Union Budget 2012-13 – A Timid Tango Of Pros And Cons


Our reaction to Union Budget 2012-13 is mixed at best. It seems fair to state that the Indian real estate sector does not have much to cheer about.

To begin with, it is difficult to see the raising of the personal income tax exemption limit from Rs 1.8 lakh to Rs. 2 lakh as anything more than tokenism. It is certainly not relevant for the aspiring Indian middle-class home buyer. The expected exemption limit of Rs. 3 lakh would have had some significance. That said, the 1% tax rebate for home loans of upto Rs.15 lakh on homes costing upto Rs. 25 lakh will prove beneficial for developers in this segment

Exempting proceeds from the sale of a residential property from Capital Gains tax if they are invested in equity or equipment of an SME definitely provides home owners with more reinvestment options. Previously, the only route for exemption was purchase of another property or tax saving bonds. At the same time, this move could also result in a lowering of sales volumes on the secondary sale market.

TDS applicable on the purchase and sale of property will have a moderate impact in the short term. It certainly adds another level of belt-tightening to buyers who are already stretched. However, considering that various economic negatives such as inflation are now being addressed, this impact will be absorbed in the long term.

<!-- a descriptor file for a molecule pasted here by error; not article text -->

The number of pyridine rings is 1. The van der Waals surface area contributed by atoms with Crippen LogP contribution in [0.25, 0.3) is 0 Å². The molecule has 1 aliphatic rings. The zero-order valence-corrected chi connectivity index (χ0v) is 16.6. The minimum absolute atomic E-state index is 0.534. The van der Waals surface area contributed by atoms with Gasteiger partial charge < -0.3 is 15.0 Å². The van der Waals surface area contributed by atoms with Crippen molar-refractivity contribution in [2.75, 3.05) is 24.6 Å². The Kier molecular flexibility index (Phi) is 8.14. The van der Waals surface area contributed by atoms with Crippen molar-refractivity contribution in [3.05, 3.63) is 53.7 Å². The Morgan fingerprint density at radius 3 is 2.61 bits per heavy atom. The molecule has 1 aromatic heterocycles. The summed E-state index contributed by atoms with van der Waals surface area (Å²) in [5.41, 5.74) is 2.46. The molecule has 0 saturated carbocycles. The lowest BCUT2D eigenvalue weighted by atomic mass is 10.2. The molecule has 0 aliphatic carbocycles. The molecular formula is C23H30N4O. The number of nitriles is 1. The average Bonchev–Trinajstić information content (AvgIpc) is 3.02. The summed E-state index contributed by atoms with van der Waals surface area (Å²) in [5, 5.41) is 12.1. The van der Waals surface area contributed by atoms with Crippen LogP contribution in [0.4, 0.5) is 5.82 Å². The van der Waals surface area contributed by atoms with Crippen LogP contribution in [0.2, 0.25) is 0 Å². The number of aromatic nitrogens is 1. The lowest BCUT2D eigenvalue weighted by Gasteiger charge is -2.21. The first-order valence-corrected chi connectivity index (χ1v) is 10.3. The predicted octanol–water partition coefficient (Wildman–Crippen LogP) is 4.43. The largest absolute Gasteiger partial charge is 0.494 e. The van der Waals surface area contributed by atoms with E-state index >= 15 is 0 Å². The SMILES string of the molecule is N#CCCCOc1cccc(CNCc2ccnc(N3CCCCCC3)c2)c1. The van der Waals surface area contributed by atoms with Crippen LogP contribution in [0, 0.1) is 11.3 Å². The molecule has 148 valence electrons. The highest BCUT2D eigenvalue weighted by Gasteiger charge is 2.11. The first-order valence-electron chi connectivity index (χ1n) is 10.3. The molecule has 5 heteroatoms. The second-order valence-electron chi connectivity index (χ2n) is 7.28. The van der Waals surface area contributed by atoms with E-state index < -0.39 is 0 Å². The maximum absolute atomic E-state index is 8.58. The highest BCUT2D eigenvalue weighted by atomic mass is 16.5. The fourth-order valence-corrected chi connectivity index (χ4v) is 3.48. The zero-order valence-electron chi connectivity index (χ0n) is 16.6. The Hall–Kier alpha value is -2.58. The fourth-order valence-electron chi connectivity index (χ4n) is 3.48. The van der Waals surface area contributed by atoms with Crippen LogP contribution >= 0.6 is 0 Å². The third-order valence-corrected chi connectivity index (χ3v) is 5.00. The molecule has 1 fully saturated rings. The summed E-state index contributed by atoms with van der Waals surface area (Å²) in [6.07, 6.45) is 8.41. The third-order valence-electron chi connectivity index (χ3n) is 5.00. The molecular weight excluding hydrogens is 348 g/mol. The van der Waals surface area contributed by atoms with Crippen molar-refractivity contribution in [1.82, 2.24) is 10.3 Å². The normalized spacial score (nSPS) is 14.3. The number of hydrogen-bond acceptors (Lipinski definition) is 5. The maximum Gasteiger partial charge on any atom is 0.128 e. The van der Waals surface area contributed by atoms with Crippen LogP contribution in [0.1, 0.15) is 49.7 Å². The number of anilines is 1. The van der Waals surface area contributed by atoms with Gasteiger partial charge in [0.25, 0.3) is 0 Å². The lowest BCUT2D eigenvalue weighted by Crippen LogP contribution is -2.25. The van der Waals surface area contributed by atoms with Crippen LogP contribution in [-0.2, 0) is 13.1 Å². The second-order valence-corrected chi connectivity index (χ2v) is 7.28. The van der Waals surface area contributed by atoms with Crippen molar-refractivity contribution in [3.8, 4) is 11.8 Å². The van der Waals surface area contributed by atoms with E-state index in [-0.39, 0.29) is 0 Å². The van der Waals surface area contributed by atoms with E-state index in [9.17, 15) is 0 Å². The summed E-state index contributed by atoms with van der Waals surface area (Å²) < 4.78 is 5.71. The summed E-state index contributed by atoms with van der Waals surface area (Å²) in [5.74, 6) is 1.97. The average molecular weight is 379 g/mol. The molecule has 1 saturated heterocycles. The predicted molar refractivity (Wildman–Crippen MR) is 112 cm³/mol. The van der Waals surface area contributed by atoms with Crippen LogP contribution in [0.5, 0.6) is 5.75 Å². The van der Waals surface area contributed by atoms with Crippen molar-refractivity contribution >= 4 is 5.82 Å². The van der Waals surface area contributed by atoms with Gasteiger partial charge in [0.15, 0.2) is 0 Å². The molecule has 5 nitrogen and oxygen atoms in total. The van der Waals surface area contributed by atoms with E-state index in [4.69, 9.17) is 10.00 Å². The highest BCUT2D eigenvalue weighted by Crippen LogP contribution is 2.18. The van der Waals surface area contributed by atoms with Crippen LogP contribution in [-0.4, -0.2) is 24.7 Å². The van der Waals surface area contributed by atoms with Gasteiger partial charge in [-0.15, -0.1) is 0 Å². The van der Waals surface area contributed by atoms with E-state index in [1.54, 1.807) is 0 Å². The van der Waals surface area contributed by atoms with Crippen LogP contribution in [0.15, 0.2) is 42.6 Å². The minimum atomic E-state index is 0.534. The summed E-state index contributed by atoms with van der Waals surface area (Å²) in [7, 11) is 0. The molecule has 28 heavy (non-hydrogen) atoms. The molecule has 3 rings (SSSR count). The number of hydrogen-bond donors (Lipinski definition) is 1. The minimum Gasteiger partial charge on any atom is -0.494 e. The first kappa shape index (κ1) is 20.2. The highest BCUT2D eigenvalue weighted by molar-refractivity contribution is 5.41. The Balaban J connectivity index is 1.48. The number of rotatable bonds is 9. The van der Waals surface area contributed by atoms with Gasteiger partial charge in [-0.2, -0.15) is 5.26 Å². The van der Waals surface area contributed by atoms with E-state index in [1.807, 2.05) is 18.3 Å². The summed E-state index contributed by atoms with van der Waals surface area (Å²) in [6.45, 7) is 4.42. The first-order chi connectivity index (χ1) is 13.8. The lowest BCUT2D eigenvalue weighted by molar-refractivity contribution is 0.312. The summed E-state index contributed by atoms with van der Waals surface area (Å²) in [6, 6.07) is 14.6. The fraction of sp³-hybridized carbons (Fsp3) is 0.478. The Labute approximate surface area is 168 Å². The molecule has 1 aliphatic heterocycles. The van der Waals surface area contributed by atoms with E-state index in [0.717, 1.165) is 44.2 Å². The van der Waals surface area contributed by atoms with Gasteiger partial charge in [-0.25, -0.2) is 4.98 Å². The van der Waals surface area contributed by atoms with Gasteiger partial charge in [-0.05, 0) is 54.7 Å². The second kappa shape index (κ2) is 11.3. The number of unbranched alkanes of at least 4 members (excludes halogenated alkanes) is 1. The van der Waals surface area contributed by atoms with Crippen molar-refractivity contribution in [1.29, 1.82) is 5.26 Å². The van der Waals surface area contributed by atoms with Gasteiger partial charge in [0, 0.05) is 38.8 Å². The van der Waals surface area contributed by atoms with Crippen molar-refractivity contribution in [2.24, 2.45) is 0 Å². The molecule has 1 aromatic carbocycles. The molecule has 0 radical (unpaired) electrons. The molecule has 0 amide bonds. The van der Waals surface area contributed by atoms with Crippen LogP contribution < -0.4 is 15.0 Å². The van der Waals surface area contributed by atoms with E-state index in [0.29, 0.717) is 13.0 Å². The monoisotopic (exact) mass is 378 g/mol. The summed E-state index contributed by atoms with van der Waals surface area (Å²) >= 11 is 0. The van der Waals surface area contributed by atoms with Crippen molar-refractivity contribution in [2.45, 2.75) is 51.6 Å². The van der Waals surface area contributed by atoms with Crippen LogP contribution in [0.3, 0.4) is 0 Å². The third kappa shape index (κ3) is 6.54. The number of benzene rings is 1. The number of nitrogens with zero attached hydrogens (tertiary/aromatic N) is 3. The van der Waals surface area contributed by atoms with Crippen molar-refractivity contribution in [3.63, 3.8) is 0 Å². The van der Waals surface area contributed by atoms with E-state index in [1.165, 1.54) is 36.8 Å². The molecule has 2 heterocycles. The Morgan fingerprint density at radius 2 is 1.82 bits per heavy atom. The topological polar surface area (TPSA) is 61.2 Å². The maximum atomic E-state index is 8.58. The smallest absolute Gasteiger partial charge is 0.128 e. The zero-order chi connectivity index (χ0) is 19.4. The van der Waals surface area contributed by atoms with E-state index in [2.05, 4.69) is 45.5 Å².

The increase in the service tax rate from 10% to 12% will increase the cost of production for developers, who are already reeling under high input costs. It follows that this increased burden will be passed on to end users.

Allowing External Commercial Borrowing (ECB) for affordable housing is, without doubt, an excellent move. It will ensure better capital availability for developers of low-cost housing. This sector is typified by low margins, and it becomes attractive only if developers are enabled to produce greater volumes. Better capital availability will help in timely project execution, which will result in higher volumes.

The postponement of a firm decision on FDI in multi-brand retail came as a disappointment. We seem to have missed yet another opportunity to boost the Indian economy by ways of significant foreign capital inflows. On the other hand, the increased spend on warehousing will certainly help the retail real estate sector, since more storage capabilities will help retailers to expand into more cities and towns.

Likewise, the measures to increase funding for highways and other infrastructure will help put more territories on the real estate map.

Anuj Puri, Chairman & Country Head, Jones Lang LaSalle India




Former Chairman & Country Head, JLL India


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